During an 11-year career as a major league catcher that included an All-Star game berth in 1971, Duncan began keeping a book on the pitchers he faced, a history of all their interactions. When he began as a pitching coach with Cleveland in 1980, he did the same for every hitter his staff faced. What pitch did the hitter like? Where was his hot zone? He kept track of the results of every plate appearance, and he shared them in meetings first with just his catchers, then with catchers and pitchers. It is the Boy Scout approach: Be prepared.
"It’s information about the hitters. Tendencies they have. Weaknesses they might have. Strengths they might have. Vulnerabilities," Duncan said.
"Know them. Know what their approach is, so you can make better decisions in pitch selection. It can give you an edge if you gather the information accurately and apply it properly. You’re not changing any (pitcher), all you are doing is helping direct them on how to use what their abilities are in the best way.
"What I always tried to do was identify what a guy could do well and figure out how it fit into the game."
Duncan helped develop Cy Young winners LaMarr Hoyt, Bob Welch, Dennis Eckersley and Chris Carpenter in 32-year coaching career, the last 29 of which were spent with manager Tony La Russa with the Chicago White Sox, Oakland A’s and St. Louis Cardinals. Only Eckersley had the success elsewhere that he enjoyed with Duncan.
"When we were in St. Louis together, I wasn’t always in position to get the top pitchers," Jocketty said. "I got guys who had some ability and needed some work, and some of them were reclamation projects or whatever. And ‘Dunc,’ to his credit, got the most out of every single one of them. It was phenomenal."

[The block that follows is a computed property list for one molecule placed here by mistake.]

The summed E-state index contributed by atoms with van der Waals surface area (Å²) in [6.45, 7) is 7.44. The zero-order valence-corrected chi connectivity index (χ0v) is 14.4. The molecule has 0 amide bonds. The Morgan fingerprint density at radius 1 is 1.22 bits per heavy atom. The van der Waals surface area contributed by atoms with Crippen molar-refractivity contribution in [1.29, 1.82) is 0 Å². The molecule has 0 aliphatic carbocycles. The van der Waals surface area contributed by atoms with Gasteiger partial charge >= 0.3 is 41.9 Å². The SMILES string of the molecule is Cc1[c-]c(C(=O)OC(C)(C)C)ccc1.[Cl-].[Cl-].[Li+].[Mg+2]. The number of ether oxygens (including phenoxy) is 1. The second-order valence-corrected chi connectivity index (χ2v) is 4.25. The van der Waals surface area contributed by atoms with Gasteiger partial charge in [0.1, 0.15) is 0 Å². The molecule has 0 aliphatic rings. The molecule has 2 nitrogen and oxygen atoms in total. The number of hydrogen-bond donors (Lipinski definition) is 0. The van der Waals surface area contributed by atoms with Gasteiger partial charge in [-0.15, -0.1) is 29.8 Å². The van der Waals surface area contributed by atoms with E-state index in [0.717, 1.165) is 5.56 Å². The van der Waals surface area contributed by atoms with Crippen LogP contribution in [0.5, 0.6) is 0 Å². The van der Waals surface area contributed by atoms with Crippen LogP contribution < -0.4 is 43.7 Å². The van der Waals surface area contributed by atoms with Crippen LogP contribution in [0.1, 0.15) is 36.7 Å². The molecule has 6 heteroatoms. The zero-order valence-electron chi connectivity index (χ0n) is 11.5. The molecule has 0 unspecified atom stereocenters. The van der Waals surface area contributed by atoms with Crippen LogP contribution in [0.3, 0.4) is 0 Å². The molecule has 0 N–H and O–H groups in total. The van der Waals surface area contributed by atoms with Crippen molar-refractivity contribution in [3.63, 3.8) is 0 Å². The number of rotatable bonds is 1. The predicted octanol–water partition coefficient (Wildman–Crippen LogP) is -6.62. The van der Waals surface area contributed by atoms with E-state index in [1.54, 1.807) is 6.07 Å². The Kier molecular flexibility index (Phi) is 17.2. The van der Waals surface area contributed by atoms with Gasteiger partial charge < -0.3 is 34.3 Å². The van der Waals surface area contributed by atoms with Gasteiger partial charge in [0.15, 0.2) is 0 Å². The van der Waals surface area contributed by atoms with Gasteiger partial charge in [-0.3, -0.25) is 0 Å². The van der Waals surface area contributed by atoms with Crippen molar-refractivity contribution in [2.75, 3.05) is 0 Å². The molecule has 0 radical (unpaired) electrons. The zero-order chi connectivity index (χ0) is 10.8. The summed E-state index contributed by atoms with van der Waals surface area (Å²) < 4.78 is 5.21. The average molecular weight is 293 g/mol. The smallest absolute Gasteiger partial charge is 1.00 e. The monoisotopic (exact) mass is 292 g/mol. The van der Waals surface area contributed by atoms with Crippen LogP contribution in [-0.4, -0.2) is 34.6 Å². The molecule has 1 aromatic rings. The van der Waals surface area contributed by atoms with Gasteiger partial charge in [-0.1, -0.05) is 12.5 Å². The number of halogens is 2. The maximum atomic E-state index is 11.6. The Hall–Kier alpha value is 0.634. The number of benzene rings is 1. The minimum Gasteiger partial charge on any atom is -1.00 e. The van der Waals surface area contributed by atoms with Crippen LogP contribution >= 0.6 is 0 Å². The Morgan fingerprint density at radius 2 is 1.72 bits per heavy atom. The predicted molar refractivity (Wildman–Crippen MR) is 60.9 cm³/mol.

Communication is another Duncan tenet, said D-backs catcher Miguel Montero, who knew Duncan by reputation only before this spring.
"I just know that their guys did well. Even the guys that weren’t that good, they always had success," Montero said. "I think it is because of the game plan, how to execute a game plan. How to communicate, pitcher and catcher. A lot of things he did that I’m pretty sure are going to work this year."
Jocketty thought so much of Duncan that he attempted to hire him as a pitching advisor this winter, but calls from Gebhard and D-backs general manager Kevin Towers were successful in wooing him back to Arizona, where he raised his family. Duncan had taken about two years off to be with his wife Jeanine, whose passing June 6 from brain cancer left an incalculable void. "I don’t even remember July and August, September," he said.
Then Gebhard called and asked Duncan, 68, to become the D-backs’ pitching coach before the two settled on the advisory role. Duncan’s full duties have not been mapped out, although he likely will be asked to help on all levels of the organization, including trips to Class AA Mobile and AAA Reno. While there, he will observe and report, always looking for ways to get the best out of his pitchers.
"He’s not going to be the one to say this is the way to do it," Gebhard said. "That’s not Dave Duncan. He will say this is what worked for me. Here it is if you want to try it."